Here are two learning adventures close to home which you can all join me on:  The Louisiana Naturalist Program and the Darrell Martin/Matthew Wood Laid Back Herbal Intensive.  

The Louisiana Master Naturalist spring session is already in full swing, but you can apply for Fall  or Spring programs of 2014-15 if you are interested in educating yourself about the flora and fauna of our environment in which we co-exist with hands on, out in the field education.  This awe inspiring program includes 9 field trips that take place in the varied eco-systems  of our region and are led by the most enthusiastic naturalist, Bob Thomas.  Read about it in the current issue of Country Roads:

The Darrell Martin/Matthew Wood Laid Back Herbal Intensive will be held in Carriere, Mississippi, March 22-23rd, and is a rare opportunity to go on herb walks with two master herbalists, one local and one from afar, and meet the herbs that grow all around us, and are here for our  healing.  Matthew Wood is one of the herbalists I studied with in France a few years back, and this will be his first trip to Mississippi.   Find out more here:

Maypop Community Herbshop in New Orleans will be hosting three herbal workshops: Thomas Easley: Herbal Antibiotics on March 9th, Lindsay Wilson: Liver/Lymph Support with Spring Weeds on March 20th, and Janet Kent: Herbs for Mental Health on March 26th. Find out more at:

And for those of you wishing to participate in a year-long Rosemary Gladstar Herbal Immersion Class  that teaches you how to create your own herbal tinctures, lotions and salves (read here for more info:, there are two courses available locally:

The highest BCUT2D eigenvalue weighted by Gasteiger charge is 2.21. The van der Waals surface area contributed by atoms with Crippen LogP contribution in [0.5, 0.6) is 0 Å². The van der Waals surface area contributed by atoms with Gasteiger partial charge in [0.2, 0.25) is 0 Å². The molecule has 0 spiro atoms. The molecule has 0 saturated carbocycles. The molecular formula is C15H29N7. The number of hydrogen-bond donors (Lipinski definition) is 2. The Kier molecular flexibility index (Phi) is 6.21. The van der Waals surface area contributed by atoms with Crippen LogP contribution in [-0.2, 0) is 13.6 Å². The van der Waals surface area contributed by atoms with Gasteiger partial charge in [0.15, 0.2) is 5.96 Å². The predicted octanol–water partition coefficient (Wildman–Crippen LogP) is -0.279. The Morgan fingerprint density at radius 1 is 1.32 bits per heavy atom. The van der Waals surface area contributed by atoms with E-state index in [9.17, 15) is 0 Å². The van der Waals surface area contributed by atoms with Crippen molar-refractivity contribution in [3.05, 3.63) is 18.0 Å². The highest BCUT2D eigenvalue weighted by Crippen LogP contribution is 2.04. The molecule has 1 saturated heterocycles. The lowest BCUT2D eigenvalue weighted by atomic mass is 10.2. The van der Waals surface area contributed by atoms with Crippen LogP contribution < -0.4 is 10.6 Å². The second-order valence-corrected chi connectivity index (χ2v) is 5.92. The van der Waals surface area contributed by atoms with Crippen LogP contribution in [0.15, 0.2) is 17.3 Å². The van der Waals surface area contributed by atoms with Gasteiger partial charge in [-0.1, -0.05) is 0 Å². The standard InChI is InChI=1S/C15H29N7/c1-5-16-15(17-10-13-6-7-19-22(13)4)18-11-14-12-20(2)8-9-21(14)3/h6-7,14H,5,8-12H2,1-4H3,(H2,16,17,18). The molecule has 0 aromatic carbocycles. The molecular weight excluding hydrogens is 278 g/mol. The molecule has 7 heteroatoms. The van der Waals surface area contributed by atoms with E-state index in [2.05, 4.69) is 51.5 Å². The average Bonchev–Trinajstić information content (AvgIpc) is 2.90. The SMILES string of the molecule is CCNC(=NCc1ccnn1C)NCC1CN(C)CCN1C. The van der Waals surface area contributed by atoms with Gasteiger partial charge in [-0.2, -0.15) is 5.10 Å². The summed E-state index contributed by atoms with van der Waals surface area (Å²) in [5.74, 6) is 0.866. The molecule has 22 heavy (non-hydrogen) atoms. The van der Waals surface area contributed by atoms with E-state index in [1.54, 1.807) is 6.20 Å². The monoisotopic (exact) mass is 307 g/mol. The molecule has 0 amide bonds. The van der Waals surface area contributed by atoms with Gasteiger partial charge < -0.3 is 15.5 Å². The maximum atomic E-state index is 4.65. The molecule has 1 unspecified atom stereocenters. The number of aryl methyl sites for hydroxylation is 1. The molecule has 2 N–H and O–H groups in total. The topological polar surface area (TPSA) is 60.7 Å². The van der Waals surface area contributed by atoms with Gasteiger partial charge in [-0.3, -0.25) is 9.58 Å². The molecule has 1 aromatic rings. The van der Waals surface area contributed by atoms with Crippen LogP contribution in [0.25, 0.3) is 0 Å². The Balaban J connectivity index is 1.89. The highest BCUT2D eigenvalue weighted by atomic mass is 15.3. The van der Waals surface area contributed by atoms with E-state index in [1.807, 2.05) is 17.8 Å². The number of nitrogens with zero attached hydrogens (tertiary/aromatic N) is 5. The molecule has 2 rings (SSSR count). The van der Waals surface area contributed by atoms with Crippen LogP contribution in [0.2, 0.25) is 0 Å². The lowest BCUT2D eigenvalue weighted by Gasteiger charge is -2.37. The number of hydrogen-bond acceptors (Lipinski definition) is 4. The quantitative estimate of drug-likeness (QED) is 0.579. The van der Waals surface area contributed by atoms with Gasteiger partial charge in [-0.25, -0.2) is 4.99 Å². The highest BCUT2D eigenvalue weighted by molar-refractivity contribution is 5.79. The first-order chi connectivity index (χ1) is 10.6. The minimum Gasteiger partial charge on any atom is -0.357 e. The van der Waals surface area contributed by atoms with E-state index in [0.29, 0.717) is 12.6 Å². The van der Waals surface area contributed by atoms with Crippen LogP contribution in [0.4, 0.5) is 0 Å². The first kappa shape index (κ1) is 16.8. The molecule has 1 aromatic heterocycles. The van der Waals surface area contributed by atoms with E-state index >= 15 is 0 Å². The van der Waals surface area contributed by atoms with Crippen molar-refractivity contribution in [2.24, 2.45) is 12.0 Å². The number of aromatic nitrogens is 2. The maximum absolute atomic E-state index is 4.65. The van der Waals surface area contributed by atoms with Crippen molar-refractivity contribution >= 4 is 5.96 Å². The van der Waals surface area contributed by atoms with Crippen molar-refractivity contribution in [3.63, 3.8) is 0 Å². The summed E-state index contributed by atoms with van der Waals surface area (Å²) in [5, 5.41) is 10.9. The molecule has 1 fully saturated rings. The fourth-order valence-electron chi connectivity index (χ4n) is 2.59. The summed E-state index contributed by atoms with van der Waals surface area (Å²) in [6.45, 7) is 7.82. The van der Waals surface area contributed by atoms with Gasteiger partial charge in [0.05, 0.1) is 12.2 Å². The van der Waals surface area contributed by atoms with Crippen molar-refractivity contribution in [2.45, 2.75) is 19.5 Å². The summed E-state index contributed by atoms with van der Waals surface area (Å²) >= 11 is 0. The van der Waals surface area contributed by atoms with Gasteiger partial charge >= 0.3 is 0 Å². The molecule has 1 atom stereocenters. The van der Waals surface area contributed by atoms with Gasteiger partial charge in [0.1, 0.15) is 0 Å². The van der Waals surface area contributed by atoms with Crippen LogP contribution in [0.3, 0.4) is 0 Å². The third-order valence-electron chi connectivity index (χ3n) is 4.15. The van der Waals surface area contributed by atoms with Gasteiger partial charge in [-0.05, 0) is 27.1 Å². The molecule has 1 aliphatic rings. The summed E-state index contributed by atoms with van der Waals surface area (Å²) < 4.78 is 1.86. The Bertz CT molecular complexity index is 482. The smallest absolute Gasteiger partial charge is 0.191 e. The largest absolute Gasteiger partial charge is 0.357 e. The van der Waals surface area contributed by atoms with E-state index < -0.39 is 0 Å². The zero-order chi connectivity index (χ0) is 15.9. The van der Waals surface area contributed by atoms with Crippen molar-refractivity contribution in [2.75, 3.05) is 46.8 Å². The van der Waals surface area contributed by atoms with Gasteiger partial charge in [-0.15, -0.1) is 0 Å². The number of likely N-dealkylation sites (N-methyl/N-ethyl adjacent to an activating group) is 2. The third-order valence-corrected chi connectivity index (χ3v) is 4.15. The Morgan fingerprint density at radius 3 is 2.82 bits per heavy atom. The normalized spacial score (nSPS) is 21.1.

Sharon Murphy in St. Tammany Parish

Betty Sue O'Brian and Nina Day  in Mississippi 

Enjoy your part in life!

Some of you are new to the idea of uterine and abdominal massage, so I am excited to share with a journalist's story of her journey to heal from painful monthly menstrual cramps.  After trying many routes to ease the pain, she discovered The Arvigo Techniques of Maya Abdominal Therapy with fellow practitioner Megan Assaf (originially from Louisiana) and its positive effects on the uterus. 

Abdominal massage is not well known in Louisiana, much less external pelvic/uterine massage, so I thought you might appreciate listening to this 11 minute interview. Here's the link: 

What is particularly interesting to note is the journalist shared her experience of this massage with the director of maternal-fetal medicine at the Indiana University School of Medicine, who is also an OB/GYN physcian.  The doctor agreed that the massage would be beneficial to help the uterus to relax and increase blood and lymphatic flow, and although she didn't believe that the uterus could "learn" a new position, the attached ultrasounds of the uterus show a uterus much more centered than before the massage began. Perhaps if we clap hard enough, Tinkerbell will live! 

“Tell me and I forget, teach me and I may remember, involve me and I learn.”  Ben Franklin


Enjoy your time here!  It is a gift.


Donna Caire, LMT #3773, LAP#0164, NCBTMB Approved Provider #451903-12, Certified Arvigo Techniques of Abdominal TherapyTM therapist and Certified Self-Care Teacher